Friday, July 15, 2005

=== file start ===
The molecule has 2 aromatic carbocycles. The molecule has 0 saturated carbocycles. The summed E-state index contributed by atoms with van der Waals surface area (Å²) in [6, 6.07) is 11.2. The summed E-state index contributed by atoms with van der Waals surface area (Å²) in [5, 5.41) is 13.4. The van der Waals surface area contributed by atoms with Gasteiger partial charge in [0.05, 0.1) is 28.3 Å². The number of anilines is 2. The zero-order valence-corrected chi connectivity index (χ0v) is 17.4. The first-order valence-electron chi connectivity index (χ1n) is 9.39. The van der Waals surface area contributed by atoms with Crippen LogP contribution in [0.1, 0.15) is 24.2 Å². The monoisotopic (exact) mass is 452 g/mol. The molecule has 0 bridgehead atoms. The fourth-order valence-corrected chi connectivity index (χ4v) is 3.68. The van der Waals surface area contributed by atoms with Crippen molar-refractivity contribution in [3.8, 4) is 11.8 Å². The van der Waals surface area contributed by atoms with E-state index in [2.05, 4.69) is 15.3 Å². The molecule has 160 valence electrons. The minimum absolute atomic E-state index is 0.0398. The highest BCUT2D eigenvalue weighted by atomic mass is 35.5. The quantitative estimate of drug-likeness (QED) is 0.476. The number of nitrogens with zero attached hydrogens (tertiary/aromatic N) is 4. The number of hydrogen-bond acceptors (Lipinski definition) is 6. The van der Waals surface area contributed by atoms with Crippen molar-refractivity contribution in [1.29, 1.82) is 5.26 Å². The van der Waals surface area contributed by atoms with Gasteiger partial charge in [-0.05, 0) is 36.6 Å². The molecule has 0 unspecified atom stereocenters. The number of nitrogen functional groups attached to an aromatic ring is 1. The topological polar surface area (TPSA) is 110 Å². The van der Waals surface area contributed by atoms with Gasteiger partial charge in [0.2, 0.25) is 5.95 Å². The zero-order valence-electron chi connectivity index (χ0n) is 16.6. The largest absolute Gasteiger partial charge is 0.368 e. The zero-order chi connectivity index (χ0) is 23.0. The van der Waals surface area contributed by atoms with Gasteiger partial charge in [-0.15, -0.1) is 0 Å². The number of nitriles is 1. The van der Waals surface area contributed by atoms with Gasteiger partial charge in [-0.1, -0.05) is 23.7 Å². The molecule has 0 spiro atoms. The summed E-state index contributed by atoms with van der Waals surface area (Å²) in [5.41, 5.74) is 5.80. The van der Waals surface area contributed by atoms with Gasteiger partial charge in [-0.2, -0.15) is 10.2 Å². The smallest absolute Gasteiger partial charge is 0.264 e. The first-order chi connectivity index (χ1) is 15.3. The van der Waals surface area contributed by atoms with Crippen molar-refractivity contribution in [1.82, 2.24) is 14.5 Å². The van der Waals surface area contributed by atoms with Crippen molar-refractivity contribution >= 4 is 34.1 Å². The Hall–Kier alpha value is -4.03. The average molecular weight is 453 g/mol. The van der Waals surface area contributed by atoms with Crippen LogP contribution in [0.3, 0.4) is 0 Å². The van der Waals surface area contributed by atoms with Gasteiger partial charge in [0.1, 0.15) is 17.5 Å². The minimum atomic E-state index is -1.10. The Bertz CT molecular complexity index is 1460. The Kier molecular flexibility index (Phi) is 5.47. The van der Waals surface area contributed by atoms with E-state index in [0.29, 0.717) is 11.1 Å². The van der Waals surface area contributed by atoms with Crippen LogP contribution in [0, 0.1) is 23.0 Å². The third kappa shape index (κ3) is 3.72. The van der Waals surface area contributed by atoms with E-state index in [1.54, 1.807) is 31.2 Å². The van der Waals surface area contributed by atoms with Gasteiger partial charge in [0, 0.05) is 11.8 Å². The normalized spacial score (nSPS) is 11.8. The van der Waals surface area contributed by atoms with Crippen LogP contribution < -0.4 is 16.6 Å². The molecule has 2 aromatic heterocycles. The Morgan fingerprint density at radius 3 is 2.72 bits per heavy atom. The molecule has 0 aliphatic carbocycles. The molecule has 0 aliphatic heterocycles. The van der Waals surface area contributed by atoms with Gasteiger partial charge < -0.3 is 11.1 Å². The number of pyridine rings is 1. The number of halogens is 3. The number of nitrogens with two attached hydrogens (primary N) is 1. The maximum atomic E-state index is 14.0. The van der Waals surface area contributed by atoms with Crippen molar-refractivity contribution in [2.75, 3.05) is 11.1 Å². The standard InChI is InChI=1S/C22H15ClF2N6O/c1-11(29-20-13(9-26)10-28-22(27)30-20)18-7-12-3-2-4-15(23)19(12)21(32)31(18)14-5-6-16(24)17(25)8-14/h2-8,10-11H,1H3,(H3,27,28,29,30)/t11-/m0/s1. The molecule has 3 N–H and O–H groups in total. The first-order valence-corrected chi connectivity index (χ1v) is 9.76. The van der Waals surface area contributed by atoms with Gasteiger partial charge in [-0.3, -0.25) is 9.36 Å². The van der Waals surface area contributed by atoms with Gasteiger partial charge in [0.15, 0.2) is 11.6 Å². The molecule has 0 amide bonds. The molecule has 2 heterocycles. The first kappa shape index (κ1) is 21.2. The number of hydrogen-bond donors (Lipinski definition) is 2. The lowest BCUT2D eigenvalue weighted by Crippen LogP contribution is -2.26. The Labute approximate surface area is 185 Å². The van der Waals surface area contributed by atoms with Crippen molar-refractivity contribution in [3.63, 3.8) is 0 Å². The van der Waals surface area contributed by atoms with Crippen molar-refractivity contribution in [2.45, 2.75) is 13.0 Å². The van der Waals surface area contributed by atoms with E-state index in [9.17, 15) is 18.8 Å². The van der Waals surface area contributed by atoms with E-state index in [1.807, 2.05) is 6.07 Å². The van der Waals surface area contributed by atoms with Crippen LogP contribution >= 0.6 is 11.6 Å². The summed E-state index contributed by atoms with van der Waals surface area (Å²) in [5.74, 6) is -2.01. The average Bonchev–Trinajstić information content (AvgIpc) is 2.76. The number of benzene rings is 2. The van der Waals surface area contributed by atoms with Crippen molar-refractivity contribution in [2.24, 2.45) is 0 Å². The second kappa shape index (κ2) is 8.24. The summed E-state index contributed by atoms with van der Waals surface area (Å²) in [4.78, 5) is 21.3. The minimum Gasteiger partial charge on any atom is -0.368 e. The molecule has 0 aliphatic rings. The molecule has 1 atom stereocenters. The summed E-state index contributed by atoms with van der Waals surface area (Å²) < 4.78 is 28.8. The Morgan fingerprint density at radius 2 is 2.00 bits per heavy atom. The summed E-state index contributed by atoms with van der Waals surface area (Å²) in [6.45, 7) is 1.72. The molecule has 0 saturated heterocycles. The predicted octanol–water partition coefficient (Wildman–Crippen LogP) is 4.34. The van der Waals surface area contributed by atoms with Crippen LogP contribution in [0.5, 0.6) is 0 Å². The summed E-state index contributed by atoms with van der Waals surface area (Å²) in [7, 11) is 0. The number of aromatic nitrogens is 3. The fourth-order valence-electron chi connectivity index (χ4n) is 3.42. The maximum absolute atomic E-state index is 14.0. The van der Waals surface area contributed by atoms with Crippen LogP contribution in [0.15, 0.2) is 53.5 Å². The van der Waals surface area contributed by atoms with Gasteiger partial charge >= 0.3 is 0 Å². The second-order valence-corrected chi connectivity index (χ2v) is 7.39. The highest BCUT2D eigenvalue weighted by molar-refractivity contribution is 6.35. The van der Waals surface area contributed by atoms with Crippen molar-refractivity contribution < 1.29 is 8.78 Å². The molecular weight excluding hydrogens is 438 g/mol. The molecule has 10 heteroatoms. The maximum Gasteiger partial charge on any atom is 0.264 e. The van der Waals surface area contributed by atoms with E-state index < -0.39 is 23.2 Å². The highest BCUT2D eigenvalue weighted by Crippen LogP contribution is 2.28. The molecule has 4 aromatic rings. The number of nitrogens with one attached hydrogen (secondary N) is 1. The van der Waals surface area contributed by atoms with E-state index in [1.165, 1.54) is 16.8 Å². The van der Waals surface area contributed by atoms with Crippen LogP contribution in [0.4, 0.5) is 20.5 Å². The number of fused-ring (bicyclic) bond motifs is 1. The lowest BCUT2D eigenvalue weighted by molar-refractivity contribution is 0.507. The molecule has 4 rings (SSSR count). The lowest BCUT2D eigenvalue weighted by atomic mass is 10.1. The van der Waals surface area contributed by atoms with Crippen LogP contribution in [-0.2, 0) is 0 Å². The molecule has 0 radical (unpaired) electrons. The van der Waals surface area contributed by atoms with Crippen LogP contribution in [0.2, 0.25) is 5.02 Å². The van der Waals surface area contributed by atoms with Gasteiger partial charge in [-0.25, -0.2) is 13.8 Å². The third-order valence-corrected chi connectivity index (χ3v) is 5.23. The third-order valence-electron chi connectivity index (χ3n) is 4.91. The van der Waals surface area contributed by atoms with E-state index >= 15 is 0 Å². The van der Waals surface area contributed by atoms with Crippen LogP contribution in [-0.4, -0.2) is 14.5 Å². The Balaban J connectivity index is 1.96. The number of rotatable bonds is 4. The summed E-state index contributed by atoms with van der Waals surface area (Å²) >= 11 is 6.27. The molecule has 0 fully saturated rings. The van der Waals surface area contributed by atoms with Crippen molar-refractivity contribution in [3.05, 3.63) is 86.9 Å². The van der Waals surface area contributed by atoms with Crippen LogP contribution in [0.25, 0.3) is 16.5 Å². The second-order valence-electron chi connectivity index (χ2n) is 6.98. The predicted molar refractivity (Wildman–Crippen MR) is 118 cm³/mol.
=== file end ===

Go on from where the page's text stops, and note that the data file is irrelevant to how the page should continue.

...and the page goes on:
While the noble Kamal Khalil (left) and Youth for Change were out in full force exposing “24 years of poverty and repression” (slogan on sign), U.S. Deputy Secretary of State Robert Zoellick met with Hosni Mubarak to persuade him to accept international election observers. I don’t doubt that the regime will come up with some face-saving argument to let observers attend, after it had gotten all chest-pounding and huffy about sovereignty and all that. While Zoellick was lecturing and “persuading”, USAID official Andrew Natsios had announced a shift in US foreign aid policy. No longer will the money be vetted by Arab governments, but will go directly to non-governmental organisations. What a spectacle, Arab regimes desperate for survival heartily giving up chunks of state sovereignty for coveted U.S. blessings and decreased pressure. Must be hard to be an Egyptian regime official, these days. Or is it? Mubarak’s envoy to Washington, D.C. and Gamal Mubarak toady had this to say recently: “We’re 7,000 years old as a people, but we’ve only been a republic for the last 50 years. We’ve been occupied for many years before that. We have a very low literacy rate. We have not had a democratic process for many years. What we are concerned with is, in the absence of, if you want, the level of evolution, the maturity in the society that is required for a serious democratic debate.” Well I do declare, the right honourable ambassador is even more pathetic and incoherent than his friend Ahmed Nazif.